Note: A printed copy of this post was also hand delivered to homes in Long Leys on 21 October.
In advance of the AGM: 6.45pm Tues 1 Nov, Discovery Café, St. Georges Hospital below are some Frequently Asked Questions (FAQs) on the Long Leys Village Centre project. For AGM details see: long-leys.org/agm.
At the AGM local city and county councillors will attend. The city council’s planning policy manager will be there to answer resident questions on the Community Right to Build (CRB) planning process. A representative of Lincolnshire Food Partnership will also be in attendance.
What Is The Vote On The Village Centre Project For?
The vote will confirm whether Long Leys residents wish LLRA to proceed further with the Village Centre project to deliver new facilities. It is not specific approval of all or any specific detail in the initial proposal as this may change and evolve during the consultations. Nothing is set in stone. Approval of the resolution would mean LLRA employs a (grant funded) professional planning consultant to undertake consultations with the community to evolve the project further. A no vote means LLRA would cease active work on delivering these additional facilities in Long Leys.
What Is The Project Aim?
The Long Leys Village Centre project aim is to deliver a local shop, community hub & community growing centre by 2025.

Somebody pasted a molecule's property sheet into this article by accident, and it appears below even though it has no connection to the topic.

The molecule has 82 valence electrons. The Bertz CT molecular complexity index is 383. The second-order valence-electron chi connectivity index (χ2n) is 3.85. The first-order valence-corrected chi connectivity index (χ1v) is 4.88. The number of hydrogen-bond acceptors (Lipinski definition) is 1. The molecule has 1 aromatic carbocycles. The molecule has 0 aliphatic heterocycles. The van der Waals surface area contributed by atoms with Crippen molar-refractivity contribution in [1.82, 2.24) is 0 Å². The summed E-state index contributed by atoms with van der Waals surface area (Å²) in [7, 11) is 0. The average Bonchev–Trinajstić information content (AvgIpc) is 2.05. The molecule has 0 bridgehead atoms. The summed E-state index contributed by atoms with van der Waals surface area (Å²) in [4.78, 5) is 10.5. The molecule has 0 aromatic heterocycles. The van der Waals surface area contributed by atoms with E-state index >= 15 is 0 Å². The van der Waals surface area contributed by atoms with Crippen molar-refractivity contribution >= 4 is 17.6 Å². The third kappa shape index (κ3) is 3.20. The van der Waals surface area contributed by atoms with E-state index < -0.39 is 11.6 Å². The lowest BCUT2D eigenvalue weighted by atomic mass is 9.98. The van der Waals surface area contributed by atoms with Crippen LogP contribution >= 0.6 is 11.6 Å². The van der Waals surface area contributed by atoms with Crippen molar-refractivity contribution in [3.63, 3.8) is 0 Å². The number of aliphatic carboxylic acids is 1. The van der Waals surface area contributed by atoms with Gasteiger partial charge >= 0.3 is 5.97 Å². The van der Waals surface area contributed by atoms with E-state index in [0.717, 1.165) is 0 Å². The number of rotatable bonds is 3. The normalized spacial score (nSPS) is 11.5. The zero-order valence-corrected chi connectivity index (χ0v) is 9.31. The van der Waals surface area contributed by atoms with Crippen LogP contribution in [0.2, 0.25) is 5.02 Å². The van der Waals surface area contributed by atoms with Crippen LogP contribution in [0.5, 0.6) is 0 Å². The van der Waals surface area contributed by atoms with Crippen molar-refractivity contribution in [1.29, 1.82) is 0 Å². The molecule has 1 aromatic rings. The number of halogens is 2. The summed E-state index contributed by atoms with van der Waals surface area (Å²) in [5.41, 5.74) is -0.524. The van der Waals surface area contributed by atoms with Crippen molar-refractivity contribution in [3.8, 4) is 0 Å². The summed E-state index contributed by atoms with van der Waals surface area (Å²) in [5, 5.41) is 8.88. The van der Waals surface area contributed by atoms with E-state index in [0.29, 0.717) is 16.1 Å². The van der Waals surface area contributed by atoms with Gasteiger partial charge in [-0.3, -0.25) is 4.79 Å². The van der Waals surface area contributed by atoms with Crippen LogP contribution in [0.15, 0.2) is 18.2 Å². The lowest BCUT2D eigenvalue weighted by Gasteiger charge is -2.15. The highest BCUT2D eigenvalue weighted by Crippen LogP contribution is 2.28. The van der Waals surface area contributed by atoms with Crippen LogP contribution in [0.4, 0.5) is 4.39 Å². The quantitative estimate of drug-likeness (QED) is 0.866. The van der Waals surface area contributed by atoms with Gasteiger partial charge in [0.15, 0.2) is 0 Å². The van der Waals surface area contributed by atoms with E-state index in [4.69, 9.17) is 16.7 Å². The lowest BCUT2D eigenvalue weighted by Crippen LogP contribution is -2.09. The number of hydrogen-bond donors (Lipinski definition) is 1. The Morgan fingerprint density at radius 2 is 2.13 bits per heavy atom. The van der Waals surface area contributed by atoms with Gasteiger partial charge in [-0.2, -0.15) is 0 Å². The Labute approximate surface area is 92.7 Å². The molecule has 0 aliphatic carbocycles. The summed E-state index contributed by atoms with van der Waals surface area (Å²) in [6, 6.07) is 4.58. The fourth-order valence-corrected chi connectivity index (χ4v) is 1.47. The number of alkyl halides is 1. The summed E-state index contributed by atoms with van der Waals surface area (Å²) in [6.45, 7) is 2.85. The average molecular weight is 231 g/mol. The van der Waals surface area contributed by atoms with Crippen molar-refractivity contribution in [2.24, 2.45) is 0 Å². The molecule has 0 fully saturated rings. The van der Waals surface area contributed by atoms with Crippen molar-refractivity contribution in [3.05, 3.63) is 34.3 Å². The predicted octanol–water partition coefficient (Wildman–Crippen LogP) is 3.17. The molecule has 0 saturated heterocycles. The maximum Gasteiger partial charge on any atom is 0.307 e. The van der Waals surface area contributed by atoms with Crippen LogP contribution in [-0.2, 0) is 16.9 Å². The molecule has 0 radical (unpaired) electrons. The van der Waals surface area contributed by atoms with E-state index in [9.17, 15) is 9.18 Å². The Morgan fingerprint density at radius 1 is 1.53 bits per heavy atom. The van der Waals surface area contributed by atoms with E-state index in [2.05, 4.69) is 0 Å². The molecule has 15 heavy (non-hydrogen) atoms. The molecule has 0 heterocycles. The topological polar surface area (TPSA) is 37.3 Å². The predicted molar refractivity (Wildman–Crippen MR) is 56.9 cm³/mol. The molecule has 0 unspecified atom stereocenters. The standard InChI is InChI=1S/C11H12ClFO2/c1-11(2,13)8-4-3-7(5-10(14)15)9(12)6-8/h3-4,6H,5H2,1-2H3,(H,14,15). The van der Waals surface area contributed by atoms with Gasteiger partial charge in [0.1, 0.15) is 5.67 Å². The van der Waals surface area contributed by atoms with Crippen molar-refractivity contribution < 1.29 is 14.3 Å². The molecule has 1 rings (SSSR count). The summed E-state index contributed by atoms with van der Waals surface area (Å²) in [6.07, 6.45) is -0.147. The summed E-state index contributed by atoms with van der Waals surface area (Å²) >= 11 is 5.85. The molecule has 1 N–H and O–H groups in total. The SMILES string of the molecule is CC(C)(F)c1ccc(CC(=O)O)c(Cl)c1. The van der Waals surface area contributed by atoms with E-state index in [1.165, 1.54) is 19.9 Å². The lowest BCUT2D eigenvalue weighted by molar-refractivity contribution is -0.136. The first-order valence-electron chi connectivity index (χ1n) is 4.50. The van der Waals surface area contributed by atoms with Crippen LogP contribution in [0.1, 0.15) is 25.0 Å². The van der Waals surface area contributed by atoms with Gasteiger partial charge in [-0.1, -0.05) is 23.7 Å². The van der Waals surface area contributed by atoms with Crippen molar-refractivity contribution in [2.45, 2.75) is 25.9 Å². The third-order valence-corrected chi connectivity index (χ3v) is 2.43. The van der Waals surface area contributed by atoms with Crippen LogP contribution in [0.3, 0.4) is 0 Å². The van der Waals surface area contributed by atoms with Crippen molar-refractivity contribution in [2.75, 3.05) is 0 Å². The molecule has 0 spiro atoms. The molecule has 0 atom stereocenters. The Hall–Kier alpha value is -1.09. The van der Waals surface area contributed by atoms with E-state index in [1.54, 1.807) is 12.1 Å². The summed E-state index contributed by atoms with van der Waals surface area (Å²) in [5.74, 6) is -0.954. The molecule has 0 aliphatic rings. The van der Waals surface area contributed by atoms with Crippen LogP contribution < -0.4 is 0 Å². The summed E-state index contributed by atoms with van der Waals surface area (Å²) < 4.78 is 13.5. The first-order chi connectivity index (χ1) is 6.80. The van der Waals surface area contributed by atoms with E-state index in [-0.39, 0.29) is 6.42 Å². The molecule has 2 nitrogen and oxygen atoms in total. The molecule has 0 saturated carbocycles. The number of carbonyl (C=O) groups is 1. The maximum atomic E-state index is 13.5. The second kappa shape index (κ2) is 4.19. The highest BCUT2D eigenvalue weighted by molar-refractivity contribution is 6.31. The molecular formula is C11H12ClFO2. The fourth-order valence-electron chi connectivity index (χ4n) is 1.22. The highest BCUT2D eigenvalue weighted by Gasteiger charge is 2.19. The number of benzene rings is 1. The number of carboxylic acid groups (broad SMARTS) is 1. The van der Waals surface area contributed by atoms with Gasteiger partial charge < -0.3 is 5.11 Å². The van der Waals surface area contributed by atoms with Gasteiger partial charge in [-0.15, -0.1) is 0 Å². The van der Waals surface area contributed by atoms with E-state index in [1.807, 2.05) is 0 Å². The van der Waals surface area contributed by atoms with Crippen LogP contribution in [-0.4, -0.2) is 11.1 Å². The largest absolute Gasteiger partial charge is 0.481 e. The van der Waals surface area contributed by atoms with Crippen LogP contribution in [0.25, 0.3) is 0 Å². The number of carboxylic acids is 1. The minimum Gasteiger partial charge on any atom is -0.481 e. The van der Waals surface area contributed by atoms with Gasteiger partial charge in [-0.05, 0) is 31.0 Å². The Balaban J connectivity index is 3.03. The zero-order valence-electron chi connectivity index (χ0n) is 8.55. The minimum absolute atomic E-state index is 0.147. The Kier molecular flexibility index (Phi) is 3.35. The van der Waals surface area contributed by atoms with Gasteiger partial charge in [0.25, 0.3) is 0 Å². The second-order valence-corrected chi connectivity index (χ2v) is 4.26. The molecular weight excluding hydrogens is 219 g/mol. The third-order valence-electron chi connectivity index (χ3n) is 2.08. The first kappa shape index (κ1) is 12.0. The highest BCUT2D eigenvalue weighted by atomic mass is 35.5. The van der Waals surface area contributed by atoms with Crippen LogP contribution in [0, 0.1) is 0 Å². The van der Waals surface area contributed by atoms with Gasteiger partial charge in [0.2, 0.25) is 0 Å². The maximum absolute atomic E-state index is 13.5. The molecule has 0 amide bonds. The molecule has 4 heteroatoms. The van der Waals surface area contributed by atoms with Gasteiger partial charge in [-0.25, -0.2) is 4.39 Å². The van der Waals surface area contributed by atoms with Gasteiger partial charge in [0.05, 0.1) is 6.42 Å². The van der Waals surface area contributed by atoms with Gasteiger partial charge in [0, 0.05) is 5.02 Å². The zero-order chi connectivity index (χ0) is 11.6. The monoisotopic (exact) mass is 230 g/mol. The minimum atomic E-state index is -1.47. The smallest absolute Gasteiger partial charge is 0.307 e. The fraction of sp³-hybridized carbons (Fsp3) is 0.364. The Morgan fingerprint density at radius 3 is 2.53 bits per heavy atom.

Delivering facilities, designed as a “Place for Everyone”, within a 10-minute walk of homes (20-minute round trip), would:
- Provide significant opportunities for social interaction and help to address loneliness and mental health issues.
- Encourage a switch to walking and cycling to improve health and wellbeing.
- Improve allotment access and boost access to fresh food grown in Long Leys.
Long Leys Village Centre project resolution: The Long Leys Community approves the further development of a plan to deliver the Village Centre Project as broadly described in the February 2022 launch leaflet and requests that Carholme Councillors take an active role in helping deliver these much-needed local facilities for residents.
For full details visit long-leys.org/village
What Is The AGM Voting Process?
Voting on the Village Centre resolution at the AGM will be done by ballot paper, rather than a public show of hands. This ensures every resident can vote the way they wish, without undue pressure from those with different views. Please do come along to cast your vote on this project. Unfortunately, the current LLRA constitution only allows for voting in person at the meeting. A proposed change to the constitution, to allow absentee or proxy voting in the future, will also be considered at the AGM.
Why Was The Current Site Chosen?
LLRA have been in dialogue with the city council for over a year now on suitable locations for new facilities. Finding a suitable site in Long Leys is not easy.
Retailers indicated that a typical village store required:
- 0.5-acre (2,000m2) area with single storey 400m2 building footprint.
- Space for up to 20 cars for parking and deliveries.
- Immediate access off Long Leys Road.
- Within a 10-minute walk of the majority of homes.
Typical village halls require around 0.25 acres (1,000m2) with a single storey building footprint of circa 400m2.
A number of sites in Long Leys were reviewed with retailers and independent planners. The only site that currently meets the project criteria is plots 1-10 of the 223 plots at Long Leys Road allotments. Use of this site would need approval from the Secretary of State. (See Briefing sheet 4 at long-leys.org/village). Eight allotment tenants affected would be offered alternative plots. There is scope to accommodate tenants nearby since 38 plots are currently let out on an agricultural tenancy due to a lack of demand in the past.